During the 1992 opera rehearsals in the beautifully situated Swedish castle Läckö we, that is the singers, the musicians and the people who talk with their hands in their pockets (we call them producers) got mass lunch in the castle’s cozy restaurant Fataburen. As soon as the performances began, I was suddenly the only one who stayed out at the castle (the rest of the gang traveled from elsewhere) – in the most fantastic weather on the camping site nearby – and still needed lunch. They gave me a special price, and during those three weeks I tried their whole menu up and down again. This is long ago – nevertheless I should recommend their kitchen wholeheartedly even today.
…or at least almost wholeheartedly.
There was a problem with the vegetables. Boy, how some chefs lose their inspiration when it comes to vegetables. I remember a no-cheap restaurant in Amsterdam where they served boiled endives as an aside. No butter, no bacon, no anything, just boiled. The Fataburen chef had at the time a special preference for broccoli and cauliflower. It came with fish, pork, beef and fowl, and it was invariably under-salted, under-cooked and entirely un-oiled or -buttered. Lots of vitamins to be sure, but also a crisp signal for the carnivores to seek consolation with the sausages further down the hill.
I always believed that this broccoli al dente was a clumsy pre-stage of the Mediterranean cooking vogue that hit Sweden at the end of the nineties. But it must have lived on in some creepy corner. Today I found a recipe for “delicious spring stew” with lamb steak and spring vegetables in the newspaper that recommends all of the following: boil 2 small potatoes for ten minutes (ten minutes! No amount of genetic manipulation makes this ‘two small boiled potatoes’). Boil cauliflower and broccoli a few minutes “so that their rawness subsides but no more.” Quickly blanch a bunch of green asparagus in slightly salted water. Cut a red onion into wedges, a squash into cubes and a few spring onions into rings. Make a red wine sauce using red wine, water, veal fond and corn starch or use instant wine sauce. Cube the steak and fry the cubes in butter and olive oil, add salt, white pepper and rosemary. Fry the potatoes for some time in olive oil and butter (how many pots and pans have we used until now? I lost count). Mix everything, add parsley and serve. No cooking of squash and onions, as far as I can see, but this might be a mistake; they’re probably boiled as well, or fried separately in butter and olive oil – but we’ll never know for sure.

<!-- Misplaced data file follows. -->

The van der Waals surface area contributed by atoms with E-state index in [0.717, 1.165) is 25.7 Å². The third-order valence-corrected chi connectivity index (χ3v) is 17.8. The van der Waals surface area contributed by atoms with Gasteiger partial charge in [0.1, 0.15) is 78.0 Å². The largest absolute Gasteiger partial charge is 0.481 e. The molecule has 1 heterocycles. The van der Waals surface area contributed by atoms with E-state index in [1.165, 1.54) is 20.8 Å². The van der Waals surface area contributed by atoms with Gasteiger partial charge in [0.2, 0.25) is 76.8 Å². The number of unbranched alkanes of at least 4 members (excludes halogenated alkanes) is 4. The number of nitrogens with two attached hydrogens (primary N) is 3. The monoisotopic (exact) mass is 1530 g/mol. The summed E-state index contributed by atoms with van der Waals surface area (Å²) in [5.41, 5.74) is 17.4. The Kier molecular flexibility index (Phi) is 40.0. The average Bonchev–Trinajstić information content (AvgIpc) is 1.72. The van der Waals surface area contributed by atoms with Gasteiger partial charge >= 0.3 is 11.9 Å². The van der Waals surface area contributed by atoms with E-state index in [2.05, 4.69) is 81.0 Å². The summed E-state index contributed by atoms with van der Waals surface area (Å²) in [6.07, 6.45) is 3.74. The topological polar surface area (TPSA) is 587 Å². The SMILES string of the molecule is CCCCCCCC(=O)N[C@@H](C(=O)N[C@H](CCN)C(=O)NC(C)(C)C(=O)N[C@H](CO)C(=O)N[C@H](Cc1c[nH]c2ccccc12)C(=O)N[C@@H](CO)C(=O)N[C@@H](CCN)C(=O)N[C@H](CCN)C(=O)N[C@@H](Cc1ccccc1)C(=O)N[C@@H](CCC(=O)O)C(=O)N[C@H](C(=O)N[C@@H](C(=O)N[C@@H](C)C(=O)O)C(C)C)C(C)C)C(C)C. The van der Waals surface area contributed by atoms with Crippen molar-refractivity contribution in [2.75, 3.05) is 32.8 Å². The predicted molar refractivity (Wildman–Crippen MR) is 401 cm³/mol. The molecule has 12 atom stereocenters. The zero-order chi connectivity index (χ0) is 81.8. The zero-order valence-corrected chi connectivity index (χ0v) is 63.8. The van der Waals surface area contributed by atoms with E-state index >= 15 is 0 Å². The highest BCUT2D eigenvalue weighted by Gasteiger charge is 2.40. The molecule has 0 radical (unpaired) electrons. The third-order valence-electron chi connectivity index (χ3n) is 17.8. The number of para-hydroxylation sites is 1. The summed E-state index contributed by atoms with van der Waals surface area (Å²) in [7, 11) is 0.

The person who wrote this has missed every point there is to miss. No idea about how to serve raw veggies to their advantage. No idea about stir frying (which, with a bit of crafty cutting and slicing, would have been an interesting way to treat these ingredients, and the only way to present crunchy half-cooked veggies without a shudder); no idea about the hidden wonders of cubed fried steak, or about alternative tasty ways of preparing lamb steak; no idea about how the aromas actually need time to blend (granted, also I would cook the broccoli and cauliflower separately. But they are the ones that need tampering and butter frying afterwards!), if we want to call it a stew at all; no idea of combinations of ingredients: what in the world is green asparagus doing here at the side of the cabbages? Rosemary is great with lamb, potatoes and onions but not with broccoli and the rest – the same could be said about red wine (which is pretty horrible together with broccoli, as opposed to white wine). And where is the garlic? Finally, apparently no idea or no concern about the fact that the addition of corn starch to the sauce would weaken all the flavors.
It is true, if you boil your vegetables into mushy gray submission, you’re committing something of a crime. But what we see here is no cooking at all, it is just plain incompetence.